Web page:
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Seeing Implications of Consistent Semantics by Looking at Balance Sheet of SEC XBRL Financial Filings

Looking at the balance sheet semantics of SEC XBRL financial filings can help understand what is meant by semantics and how useful understanding the semantics can be. Looking at the semantics also helps one understand the benefits of consistency.

Inconsistencies have implications.  For example, consider all the adjustments which would need to be made to software programs which read SEC filings if, say, a balance sheet did not physically report the fact with the concept "us-gaap:Assets".  The software would need to have code to handle all the possible exceptions that might come up.  Another way is to simply always require us-gaap:Assets to be on the balance sheet, even if you have no assets (report zero) or you only have one asset such as cash (still put in the total for current assets and total assets). 

Life would be so much easier and using the information would be easier and more dependable. Think about the implications when you look at the modeling choices filers have made in their balance sheets.

To look at balance sheet semantics in SEC XBRL financial filings, this is what I did.  First, I had to get filings to look at.  I used the SEC RSS feed archive.  I used October 2011 and November 2011. I looked at all 10-K, 10-K/A, 10-Q, and 10-Q/A filings.

From that list I looked for three things:

  • Did the filer report "Assets"?
  • Did the filer report "Liabilities and Equity"?
  • Did Assets = Liabilities and Equity?

Pretty basic and reasonable financial reporting semantics.  Since all filers report balance sheets, balance sheets have assets and they have liabilities and equity; and balance sheets are supposed to balance, you would think that 100% of the filings would have those three characteristics.

This is what I found in the 8,098 SEC XBRL financial filings in my test set:

  • 8,010 filings did have both of those facts (assets; liabilities and equity) and the balance sheets did balance (assets = liabilities and equity)
  • 88 filings did not pass those three tests

So the obvious next step is to figure out WHY the 88 did not have those semantics. To do that I had to manually look at each of those 88 filings, which I did and the results are here in this PDF.

This list breaks those 88 tests down into categories:

  • 4 filings CORRECT: Confirmed to be correct, uses Net Assets approach, need to adjust theory to consider net assets.
  • 25 filings IN ERROR: Filer created concept which they used rather than using US GAAP Taxonomy concept because they felt "Liabilities and member equity" or "Liabilities and partner deficit" or "Liabilities Stockholders Equity and Redeemable Interest" made their number unique, not fitting into the definition of the concept with the standard label "Liabilities and Equity" (see http://goo.gl/g4UdH). However, this seems hard to justify. "Liabilities and Equity" seems rather clear, lots of other filers seem to agree with my view.
  • 9 filings IN ERROR: Minor rounding error (most were $1, two were $2); I personally consider this sloppy.  Why can everyone else put in the correct numbers and have assets = liabilities and equity?
  • 25 filings IN ERROR: Pretty clear filer made an error by choosing the wrong concept (say us-gaap:AssetsCurrent rather than us-gaap:Assets), transposed a number, entered an incorrect number, etc.
  • 6 filings IN ERROR: Filer created extension concept called "TotalAssets", clearly us-gaap:Assets should have been used.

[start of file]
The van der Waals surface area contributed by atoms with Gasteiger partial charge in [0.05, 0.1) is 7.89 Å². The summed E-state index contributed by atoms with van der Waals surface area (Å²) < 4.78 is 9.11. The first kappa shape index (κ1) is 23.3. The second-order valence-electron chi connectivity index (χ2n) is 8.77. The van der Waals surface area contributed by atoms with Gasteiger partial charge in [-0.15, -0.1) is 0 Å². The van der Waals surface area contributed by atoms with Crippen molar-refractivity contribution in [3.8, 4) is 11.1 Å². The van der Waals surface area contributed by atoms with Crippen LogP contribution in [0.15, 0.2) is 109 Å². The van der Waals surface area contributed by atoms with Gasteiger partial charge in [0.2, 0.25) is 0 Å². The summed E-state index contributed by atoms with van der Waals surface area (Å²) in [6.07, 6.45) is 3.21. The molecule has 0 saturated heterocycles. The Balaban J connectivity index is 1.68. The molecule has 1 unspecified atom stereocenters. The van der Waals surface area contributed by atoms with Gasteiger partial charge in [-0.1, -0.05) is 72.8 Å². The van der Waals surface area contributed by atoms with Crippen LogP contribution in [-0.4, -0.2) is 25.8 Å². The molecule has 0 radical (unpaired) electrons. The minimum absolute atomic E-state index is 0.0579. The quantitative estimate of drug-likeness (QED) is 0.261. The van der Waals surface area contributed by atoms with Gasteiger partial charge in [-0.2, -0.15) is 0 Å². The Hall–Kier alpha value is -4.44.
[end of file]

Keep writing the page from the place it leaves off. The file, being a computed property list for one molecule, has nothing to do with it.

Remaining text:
• 1 filing IN ERROR: Filer has balance sheet, but does not have an assets section, only liabilities and equity (i.e. could have provided Assets with a balance of $0). A balance sheet has both assets and liabilities and equity.  They perhaps could have called their statement "statement of liabilities and equity". Further, other filers added assets with a zero balance.
  • 2 filings IN ERROR: Filer has balance sheet, has an Assets section, but that section contains only "Cash"; no total for "Current Assets" or "Total Assets".  Personally, I would add the concept "assets" and put the total on the statement.
  • 6 filings IN ERROR: Clearly inappropriate use of the concept "us-gaap:AssetsNet" on a balance sheet (rather than a statement of net assets).  Easy to see that us-gaap:Assets should have been used.
  • 2 filings IN ERROR: Filer used a nil attribute, should have used a zero. This is pretty clear in the EFM, besides there are lots and lots of filers who do use zeros in such cases.
  • 1 filings IN ERROR: Created concept "NetAssetsInLiquidation", should have used "us-gaap:AssetsNet".
  • 7 filings UNKNOWN: Unable to determine, but the balance sheet does not balance, seems incorrect, but could possibly be correct. Here is more information on those 7 balance sheets.

All of those add up to 88.  If all the errors were fixed and if I could figure out the 7 other strange filings which have balance sheets that don't balance, imagine how easy it would be to write a query to get total assets of all SEC filers at any point in time, for any set of filers.  We are so, so close to being able to do this for total assets of SEC public companies.  Once that is achieved, then other areas can be dealt with.  There is no magic involved here, pretty basic stuff.  Plus, you could double check your query by also requesting liabilities and equity and seeing that the two numbers you retrieved agree.

Now, you may not personally agree with my choices as to whether something is, or is not, an error.  Frankly, it does not matter which of us is correct.  What is important is consistency.  Unless there is a reason for not being consistent.  If that is the case then we both adjust our model to reflect all the allowable alternatives.  The bad things occur if there is no one model we can agree to.

Again, no magic here.

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